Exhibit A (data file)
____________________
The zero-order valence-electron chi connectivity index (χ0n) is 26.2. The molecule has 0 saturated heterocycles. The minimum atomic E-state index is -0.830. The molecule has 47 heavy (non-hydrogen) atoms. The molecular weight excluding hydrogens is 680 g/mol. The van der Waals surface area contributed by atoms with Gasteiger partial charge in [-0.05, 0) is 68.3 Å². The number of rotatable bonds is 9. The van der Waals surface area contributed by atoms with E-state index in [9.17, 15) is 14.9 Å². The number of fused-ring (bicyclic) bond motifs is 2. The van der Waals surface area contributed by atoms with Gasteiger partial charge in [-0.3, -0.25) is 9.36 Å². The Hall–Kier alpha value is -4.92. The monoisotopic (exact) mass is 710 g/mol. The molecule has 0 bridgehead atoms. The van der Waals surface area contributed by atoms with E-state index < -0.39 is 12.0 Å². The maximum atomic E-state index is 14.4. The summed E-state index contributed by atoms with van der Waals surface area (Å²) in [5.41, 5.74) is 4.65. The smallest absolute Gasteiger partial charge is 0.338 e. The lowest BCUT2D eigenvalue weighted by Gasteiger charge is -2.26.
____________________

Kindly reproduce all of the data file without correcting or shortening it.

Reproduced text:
The zero-order valence-electron chi connectivity index (χ0n) is 26.2. The molecule has 0 saturated heterocycles. The minimum atomic E-state index is -0.830. The molecule has 47 heavy (non-hydrogen) atoms. The molecular weight excluding hydrogens is 680 g/mol. The van der Waals surface area contributed by atoms with Gasteiger partial charge in [-0.05, 0) is 68.3 Å². The number of rotatable bonds is 9. The van der Waals surface area contributed by atoms with E-state index in [9.17, 15) is 14.9 Å². The number of fused-ring (bicyclic) bond motifs is 2. The van der Waals surface area contributed by atoms with Gasteiger partial charge in [-0.3, -0.25) is 9.36 Å². The Hall–Kier alpha value is -4.92. The monoisotopic (exact) mass is 710 g/mol. The molecule has 0 bridgehead atoms. The van der Waals surface area contributed by atoms with E-state index < -0.39 is 12.0 Å². The maximum atomic E-state index is 14.4. The summed E-state index contributed by atoms with van der Waals surface area (Å²) in [5.41, 5.74) is 4.65. The smallest absolute Gasteiger partial charge is 0.338 e. The lowest BCUT2D eigenvalue weighted by Gasteiger charge is -2.26.